When asked what they would tell fellow police chiefs interested in becoming involved with the certification program, each was very positive.

Chief Castleberry responded, “I strongly encourage every agency to do this. State certification is based on best practices. Why would you not want to do this? It is another level of protection for the department and its officers. It helps me sleep a little better.”

Chief Esco said, “It takes time to implement. You have to get the right person as the state certification manager. They have to go to the Georgia Police Accreditation Committee (GPAC) meetings.

Once you get going it is not bad, but you have to stay on top of it and not get behind.”

Pine Mountain’s Chief Ferrone said, “I don’t see why they would not consider it. We need to put everyone on consistent playing field. The public expects us to act consistently. We have one person who is the certification manager and responsible for ensuring everything is in place. You have to want to do it right, you have to stay on top of it, and you have to have one person assigned to manage it. A lot of the problems that agencies run into will be minimized. Chiefs get complacent and don’t want to do the work or don’t know how to do it. It is better for us and our community. But it takes a commitment.”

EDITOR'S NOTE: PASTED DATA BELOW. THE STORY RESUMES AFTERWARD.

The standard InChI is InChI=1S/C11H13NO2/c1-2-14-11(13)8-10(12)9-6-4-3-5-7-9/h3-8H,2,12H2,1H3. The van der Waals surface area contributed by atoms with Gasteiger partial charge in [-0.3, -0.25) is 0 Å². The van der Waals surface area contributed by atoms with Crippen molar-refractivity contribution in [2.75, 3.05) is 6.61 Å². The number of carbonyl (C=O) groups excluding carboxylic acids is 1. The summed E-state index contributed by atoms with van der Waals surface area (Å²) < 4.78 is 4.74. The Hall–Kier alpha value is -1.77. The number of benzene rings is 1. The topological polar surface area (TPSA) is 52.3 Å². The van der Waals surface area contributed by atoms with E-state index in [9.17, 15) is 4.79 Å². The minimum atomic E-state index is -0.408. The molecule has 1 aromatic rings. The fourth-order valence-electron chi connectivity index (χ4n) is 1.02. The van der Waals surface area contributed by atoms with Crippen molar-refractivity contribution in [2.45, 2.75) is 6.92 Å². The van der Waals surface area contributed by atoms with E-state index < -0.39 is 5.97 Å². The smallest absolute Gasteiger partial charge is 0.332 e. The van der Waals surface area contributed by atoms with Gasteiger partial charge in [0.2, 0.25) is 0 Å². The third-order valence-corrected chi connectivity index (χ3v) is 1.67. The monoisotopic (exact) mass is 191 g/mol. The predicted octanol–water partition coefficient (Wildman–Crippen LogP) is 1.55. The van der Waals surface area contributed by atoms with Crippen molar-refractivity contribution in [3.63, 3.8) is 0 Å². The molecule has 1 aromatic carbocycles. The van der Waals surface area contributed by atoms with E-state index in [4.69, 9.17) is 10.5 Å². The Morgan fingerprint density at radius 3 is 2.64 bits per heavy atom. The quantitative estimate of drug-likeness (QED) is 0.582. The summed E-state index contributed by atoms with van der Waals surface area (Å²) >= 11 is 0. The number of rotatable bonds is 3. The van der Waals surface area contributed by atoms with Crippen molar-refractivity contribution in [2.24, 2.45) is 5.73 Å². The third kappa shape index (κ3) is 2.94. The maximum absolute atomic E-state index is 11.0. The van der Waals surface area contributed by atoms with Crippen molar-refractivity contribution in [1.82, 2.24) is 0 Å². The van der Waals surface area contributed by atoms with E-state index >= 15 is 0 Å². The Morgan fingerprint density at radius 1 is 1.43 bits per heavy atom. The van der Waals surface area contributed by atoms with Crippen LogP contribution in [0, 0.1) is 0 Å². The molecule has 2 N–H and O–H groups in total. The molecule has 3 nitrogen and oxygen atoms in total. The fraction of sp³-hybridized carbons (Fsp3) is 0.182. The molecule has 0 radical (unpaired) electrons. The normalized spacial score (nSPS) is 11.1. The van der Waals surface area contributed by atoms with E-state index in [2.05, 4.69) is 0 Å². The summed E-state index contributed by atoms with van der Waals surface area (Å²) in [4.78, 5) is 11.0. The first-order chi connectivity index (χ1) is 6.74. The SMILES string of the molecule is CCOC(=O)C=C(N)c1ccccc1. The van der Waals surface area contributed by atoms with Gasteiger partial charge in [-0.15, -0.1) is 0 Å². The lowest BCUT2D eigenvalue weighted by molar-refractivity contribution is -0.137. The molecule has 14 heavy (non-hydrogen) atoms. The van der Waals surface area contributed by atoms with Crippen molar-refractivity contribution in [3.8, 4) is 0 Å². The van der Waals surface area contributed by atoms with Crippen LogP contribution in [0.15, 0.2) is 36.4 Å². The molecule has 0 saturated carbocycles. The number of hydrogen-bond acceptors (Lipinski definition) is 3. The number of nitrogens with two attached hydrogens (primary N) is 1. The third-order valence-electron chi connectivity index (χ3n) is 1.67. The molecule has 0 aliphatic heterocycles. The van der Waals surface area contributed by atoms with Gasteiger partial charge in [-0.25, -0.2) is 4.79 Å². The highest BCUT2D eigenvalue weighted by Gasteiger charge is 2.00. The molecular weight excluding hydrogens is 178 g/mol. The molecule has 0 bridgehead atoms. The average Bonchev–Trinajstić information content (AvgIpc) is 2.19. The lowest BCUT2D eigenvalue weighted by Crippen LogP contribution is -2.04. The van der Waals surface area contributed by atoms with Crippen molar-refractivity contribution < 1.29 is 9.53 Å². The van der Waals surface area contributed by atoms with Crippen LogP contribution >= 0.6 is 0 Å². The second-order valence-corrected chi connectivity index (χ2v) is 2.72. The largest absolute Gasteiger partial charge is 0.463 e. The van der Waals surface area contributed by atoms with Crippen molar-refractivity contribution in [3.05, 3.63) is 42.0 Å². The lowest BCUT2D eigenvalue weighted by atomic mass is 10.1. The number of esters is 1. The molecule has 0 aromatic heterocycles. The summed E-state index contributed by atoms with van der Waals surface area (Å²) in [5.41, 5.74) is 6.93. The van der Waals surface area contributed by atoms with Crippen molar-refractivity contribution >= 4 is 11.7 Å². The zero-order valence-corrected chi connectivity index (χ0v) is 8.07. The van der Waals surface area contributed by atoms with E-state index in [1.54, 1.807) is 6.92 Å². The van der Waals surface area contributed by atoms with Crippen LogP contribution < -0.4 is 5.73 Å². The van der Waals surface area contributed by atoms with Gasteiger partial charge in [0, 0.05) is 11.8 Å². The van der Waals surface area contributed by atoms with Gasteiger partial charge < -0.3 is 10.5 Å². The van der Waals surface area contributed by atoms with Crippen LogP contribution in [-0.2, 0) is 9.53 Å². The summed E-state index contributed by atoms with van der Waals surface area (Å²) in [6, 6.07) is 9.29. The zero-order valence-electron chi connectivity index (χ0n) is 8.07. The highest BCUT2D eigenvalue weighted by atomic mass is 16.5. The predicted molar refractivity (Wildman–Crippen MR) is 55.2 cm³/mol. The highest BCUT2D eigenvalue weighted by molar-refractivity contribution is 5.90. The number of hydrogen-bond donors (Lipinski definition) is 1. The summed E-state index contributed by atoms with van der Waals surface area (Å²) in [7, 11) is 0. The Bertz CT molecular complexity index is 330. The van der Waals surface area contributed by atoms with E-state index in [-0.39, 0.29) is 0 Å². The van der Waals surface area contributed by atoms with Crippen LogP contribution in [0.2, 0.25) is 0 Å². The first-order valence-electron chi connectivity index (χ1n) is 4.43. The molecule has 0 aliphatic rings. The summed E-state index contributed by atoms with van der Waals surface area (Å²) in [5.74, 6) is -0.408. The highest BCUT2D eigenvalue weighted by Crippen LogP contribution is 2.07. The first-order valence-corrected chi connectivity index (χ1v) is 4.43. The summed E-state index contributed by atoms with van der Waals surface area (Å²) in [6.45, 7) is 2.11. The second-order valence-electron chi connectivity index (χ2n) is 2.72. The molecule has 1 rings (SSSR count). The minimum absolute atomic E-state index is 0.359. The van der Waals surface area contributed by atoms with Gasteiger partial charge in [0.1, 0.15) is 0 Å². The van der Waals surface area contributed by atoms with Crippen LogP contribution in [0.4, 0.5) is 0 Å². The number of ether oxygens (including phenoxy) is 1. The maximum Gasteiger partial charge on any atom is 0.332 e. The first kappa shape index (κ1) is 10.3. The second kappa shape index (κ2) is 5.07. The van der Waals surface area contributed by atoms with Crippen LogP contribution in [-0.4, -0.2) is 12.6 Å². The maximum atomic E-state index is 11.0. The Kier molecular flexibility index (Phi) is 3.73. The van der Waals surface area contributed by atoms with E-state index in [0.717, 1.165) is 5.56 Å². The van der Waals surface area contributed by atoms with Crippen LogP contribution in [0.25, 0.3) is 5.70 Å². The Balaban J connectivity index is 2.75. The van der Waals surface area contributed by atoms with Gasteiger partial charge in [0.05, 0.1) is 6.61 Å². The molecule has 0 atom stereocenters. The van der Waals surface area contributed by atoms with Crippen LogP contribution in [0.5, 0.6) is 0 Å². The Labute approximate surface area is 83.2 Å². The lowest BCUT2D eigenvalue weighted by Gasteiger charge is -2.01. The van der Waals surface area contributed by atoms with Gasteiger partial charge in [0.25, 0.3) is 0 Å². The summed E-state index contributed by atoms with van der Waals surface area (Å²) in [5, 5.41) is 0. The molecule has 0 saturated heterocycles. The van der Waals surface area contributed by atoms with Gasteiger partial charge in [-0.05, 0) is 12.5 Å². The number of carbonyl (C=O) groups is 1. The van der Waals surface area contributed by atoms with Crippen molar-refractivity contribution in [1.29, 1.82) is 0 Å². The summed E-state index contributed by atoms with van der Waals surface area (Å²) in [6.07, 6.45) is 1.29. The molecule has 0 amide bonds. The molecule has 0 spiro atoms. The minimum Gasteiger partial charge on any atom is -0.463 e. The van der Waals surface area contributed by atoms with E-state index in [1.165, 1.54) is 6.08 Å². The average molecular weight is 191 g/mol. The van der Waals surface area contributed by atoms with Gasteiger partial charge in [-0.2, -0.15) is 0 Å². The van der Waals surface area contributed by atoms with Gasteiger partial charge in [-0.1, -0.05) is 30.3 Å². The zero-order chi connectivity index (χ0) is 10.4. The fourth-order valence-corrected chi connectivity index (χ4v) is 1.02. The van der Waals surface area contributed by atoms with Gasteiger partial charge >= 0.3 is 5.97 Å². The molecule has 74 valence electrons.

Chief Brinkley warned, “The environment we are working in will never be the same. Officers are going to be questioned. Agencies need the processes in place to ensure they act appropriately. It is not just the police department that benefit from the program but the city, mayor, and council all benefit”

Montezuma’s Chief, Eric Finch suggested, “Get Involved. It is very important for a chief to know the rules, especially when dealing with high liability issues.”